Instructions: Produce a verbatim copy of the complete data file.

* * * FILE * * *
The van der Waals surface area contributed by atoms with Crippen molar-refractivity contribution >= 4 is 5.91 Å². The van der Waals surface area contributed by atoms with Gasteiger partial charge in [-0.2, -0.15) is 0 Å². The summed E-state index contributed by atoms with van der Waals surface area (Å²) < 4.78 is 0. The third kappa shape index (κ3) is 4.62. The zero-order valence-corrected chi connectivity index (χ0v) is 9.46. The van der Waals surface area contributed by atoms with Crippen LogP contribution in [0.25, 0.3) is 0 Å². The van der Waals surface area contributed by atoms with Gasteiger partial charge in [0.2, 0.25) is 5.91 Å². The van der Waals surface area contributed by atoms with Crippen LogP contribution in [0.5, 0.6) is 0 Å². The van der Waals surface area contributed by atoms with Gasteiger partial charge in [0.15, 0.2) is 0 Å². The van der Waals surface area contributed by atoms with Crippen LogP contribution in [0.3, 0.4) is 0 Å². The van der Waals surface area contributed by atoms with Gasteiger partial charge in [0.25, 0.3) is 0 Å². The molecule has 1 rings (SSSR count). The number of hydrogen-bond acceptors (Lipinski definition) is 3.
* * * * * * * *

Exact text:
The van der Waals surface area contributed by atoms with Crippen molar-refractivity contribution >= 4 is 5.91 Å². The van der Waals surface area contributed by atoms with Gasteiger partial charge in [-0.2, -0.15) is 0 Å². The summed E-state index contributed by atoms with van der Waals surface area (Å²) < 4.78 is 0. The third kappa shape index (κ3) is 4.62. The zero-order valence-corrected chi connectivity index (χ0v) is 9.46. The van der Waals surface area contributed by atoms with Crippen LogP contribution in [0.25, 0.3) is 0 Å². The van der Waals surface area contributed by atoms with Gasteiger partial charge in [0.2, 0.25) is 5.91 Å². The van der Waals surface area contributed by atoms with Crippen LogP contribution in [0.5, 0.6) is 0 Å². The van der Waals surface area contributed by atoms with Gasteiger partial charge in [0.15, 0.2) is 0 Å². The van der Waals surface area contributed by atoms with Crippen LogP contribution in [0.3, 0.4) is 0 Å². The van der Waals surface area contributed by atoms with Gasteiger partial charge in [0.25, 0.3) is 0 Å². The molecule has 1 rings (SSSR count). The number of hydrogen-bond acceptors (Lipinski definition) is 3.